Provided by: attr_2.5.1-1build1_amd64 bug


       attr - extended attributes on filesystem objects


       attr [ -LRSq ] -s attrname [ -V attrvalue ] pathname

       attr [ -LRSq ] -g attrname pathname

       attr [ -LRSq ] -r attrname pathname

       attr [ -LRSq ] -l pathname


       Extended attributes implement the ability for a user to attach name:value pairs to objects
       within the filesystem.

       This document describes the attr command, which is mostly compatible with the IRIX command
       of  the  same  name.  It was originally aimed specifically at users of the XFS filesystem,
       even though it can be used now on any filesystem that supports  extended  attributes,  but
       for  the generic and more portable interface for filesystem independent extended attribute
       manipulation, consult the getfattr(1) and setfattr(1) documentation.

       Extended attributes can be used to store meta-information about  the  file.   For  example
       "character-set=kanji"  could  tell  a document browser to use the Kanji character set when
       displaying that document and "thumbnail=..." could provide a reduced  resolution  overview
       of a high resolution graphic image.

       In  supported  filesystems,  the names can be up to 256 bytes in length, terminated by the
       first 0 byte.  The intent is that they be printable ASCII (or other character  set)  names
       for the attribute.  The values can be up to 64KB of arbitrary binary data.

       Attributes  can  be  attached to all types of inodes: regular files, directories, symbolic
       links, device nodes, etc.

       Extended attributes use 2 disjoint attribute name spaces associated with every  filesystem
       object.   They are the root and user address spaces.  The root address space is accessible
       only to the superuser, and then only by specifying a flag argument to the  function  call.
       Other  users  will not see or be able to modify attributes in the root address space.  The
       user address space is protected by the normal file permissions mechanism, so the owner  of
       the  file  can  decide  who  is  able  to see and/or modify the value of attributes on any
       particular file.


       The attr utility allows the manipulation of extended attributes associated with filesystem
       objects from within shell scripts.

       There are four main operations that attr can perform:

       GET    The  -g attrname option tells attr to search the named object and print (to stdout)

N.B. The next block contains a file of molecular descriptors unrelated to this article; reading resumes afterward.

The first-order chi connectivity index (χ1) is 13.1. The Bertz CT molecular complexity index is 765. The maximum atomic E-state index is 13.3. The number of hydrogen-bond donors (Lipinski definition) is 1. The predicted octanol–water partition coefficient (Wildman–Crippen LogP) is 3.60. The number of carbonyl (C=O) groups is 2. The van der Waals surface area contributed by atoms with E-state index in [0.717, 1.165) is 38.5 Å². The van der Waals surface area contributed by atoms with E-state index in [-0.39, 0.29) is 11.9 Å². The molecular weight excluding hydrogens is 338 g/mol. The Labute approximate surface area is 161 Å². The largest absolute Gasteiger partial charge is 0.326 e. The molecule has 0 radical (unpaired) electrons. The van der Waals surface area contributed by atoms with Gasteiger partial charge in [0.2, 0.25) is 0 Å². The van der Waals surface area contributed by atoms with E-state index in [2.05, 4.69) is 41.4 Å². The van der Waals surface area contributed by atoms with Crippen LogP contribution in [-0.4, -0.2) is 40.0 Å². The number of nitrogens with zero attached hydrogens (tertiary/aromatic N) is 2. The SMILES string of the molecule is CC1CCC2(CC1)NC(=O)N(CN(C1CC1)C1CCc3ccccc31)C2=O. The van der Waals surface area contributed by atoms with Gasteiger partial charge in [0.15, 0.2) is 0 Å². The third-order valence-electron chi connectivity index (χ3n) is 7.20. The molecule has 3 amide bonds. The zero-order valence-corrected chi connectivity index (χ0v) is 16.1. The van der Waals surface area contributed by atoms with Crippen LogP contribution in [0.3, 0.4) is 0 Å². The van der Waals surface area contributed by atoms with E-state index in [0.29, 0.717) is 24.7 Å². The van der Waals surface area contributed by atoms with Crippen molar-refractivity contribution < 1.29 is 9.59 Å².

the value associated with that attribute name.  With the -q flag,  stdout  will  be
              exactly  and  only the value of the attribute, suitable for storage directly into a
              file or processing via a piped command.

       LIST   The -l option tells attr  to  list  the  names  of  all  the  attributes  that  are
              associated  with  the object, and the number of bytes in the value of each of those
              attributes.  With the -q flag, stdout will be a simple list of only  the  attribute
              names, one per line, suitable for input into a script.

       REMOVE The  -r  attrname option tells attr to remove an attribute with the given name from
              the object if the attribute exists.  There is no output on successful completion.

              The -s attrname option tells attr to set the named attribute of the object  to  the
              value  read  from  stdin.  If an attribute with that name already exists, its value
              will be replaced with this one.  If an attribute with that name  does  not  already
              exist,  one  will  be  created  with  this  value.  With the -V attrvalue flag, the
              attribute will be set to have a value of attrvalue and  stdin  will  not  be  read.
              With  the -q flag, stdout will not be used.  Without the -q flag, a message showing
              the attribute name and the entire value will be printed.

       When the -L option is given and the named object  is  a  symbolic  link,  operate  on  the
       attributes of the object referenced by the symbolic link.  Without this option, operate on
       the attributes of the symbolic link itself.

       When the -R option is given and the process has appropriate  privileges,  operate  in  the
       root attribute namespace rather that the USER attribute namespace.

       The -S option is similar, except it specifies use of the security attribute namespace.

       When  the  -q  option is given attr will try to keep quiet.  It will output error messages
       (to stderr) but will not print status messages (to stdout).


       The standard file interchange/archive programs tar(1), and cpio(1)  will  not  archive  or
       restore extended attributes, while the xfsdump(8) program will.


       The  list  option  present in the IRIX version of this command is not supported.  getfattr
       provides a mechanism to retrieve all of the attribute names.


       Andreas Gruenbacher, <> and the  SGI  XFS  development  team,

       Please send your bug reports or comments to <>
       or <>.


       getfattr(1),  setfattr(1),  attr_get(3),   attr_set(3),   attr_multi(3),   attr_remove(3),
       attr(5), xfsdump(8)